The London Whale was hooked by a NYC "monster." The tale of how Boaz Weinstein and other hedge...

The London Whale was hooked by a NYC "monster." The tale of how Boaz Weinstein and other hedge fund managers took JPMorgan for billions. Now running his own money, Weinstein was once a whale himself on the wrong side of a trade, he and his team at Deutsche Bank losing $1.8B in 2008.
Comments (19)
  • Leftfield
    , contributor
    Comments (4060) | Send Message
    Taxpayers should continue to allow and to backstop TBTF Wall Street leveraged financial engineering and gambling because......?
    27 May 2012, 08:25 AM Reply Like
  • Dopamine
    , contributor
    Comments (362) | Send Message
    TBTF friends and family contribute so much to politcal campaigns, that they get what they...want...
    27 May 2012, 09:07 AM Reply Like
  • Rupert Nicholson
    , contributor
    Comments (326) | Send Message
    A sad fact of the world we live in. It exists in every area of American politics. Look at how the NRA have influenced and shaped gun laws.
    27 May 2012, 06:45 PM Reply Like
  • Peter Schmotzer
    , contributor
    Comments (73) | Send Message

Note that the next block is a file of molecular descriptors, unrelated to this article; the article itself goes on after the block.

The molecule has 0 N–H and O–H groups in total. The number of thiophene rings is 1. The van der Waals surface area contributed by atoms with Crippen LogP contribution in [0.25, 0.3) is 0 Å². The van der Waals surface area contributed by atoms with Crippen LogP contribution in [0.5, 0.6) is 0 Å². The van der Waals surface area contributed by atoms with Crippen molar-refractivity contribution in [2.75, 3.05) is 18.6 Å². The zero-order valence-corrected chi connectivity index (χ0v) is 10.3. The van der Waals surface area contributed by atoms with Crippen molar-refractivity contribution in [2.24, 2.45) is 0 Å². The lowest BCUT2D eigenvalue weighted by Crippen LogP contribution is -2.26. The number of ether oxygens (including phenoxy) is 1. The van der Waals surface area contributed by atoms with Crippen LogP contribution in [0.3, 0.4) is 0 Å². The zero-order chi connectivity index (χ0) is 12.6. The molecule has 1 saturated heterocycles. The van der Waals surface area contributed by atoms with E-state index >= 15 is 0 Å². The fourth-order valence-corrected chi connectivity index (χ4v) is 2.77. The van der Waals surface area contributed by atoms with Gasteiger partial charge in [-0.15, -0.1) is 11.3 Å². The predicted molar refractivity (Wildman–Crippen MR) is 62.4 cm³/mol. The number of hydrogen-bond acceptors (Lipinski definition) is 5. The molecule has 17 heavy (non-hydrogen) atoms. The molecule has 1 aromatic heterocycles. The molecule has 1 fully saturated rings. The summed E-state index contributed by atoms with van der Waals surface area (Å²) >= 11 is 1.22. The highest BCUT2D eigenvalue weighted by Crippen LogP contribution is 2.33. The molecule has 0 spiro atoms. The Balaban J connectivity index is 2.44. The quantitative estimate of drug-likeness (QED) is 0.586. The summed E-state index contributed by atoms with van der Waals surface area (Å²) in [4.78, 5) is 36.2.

"There's always a bigger fish."
    27 May 2012, 10:37 AM Reply Like
  • Uncle Pie
    , contributor
    Comments (4322) | Send Message
    When I was a kid in the 1950s, there was a comic strip in the newspapers called, "They'll Do It Every Time."


    I think of that excellent comic strip when I read the NYT account of the JPM fiasco.
    27 May 2012, 11:16 AM Reply Like
  • IgnisFatuus
    , contributor
    Comments (2727) | Send Message
    I remember a one cell comic called " There Ought to be a Law" in the daily newspaper when I was a kid in the 50's-60's.
    28 May 2012, 12:02 AM Reply Like
  • Rupert Nicholson
    , contributor
    Comments (326) | Send Message
    JP Morgan's (JPM) even more naive than I thought if this really happened
    27 May 2012, 02:25 PM Reply Like
  • Financial Insights
    , contributor
    Comments (928) | Send Message
    So ridiculous, it really is a casino. As long as Boaz could get enough hedgies to keep buying the CDS of course the price would go up. Add in emerging Euro fears (pure chance), and everyone thinks he is a genius.
    27 May 2012, 04:43 PM Reply Like
  • Whitehawk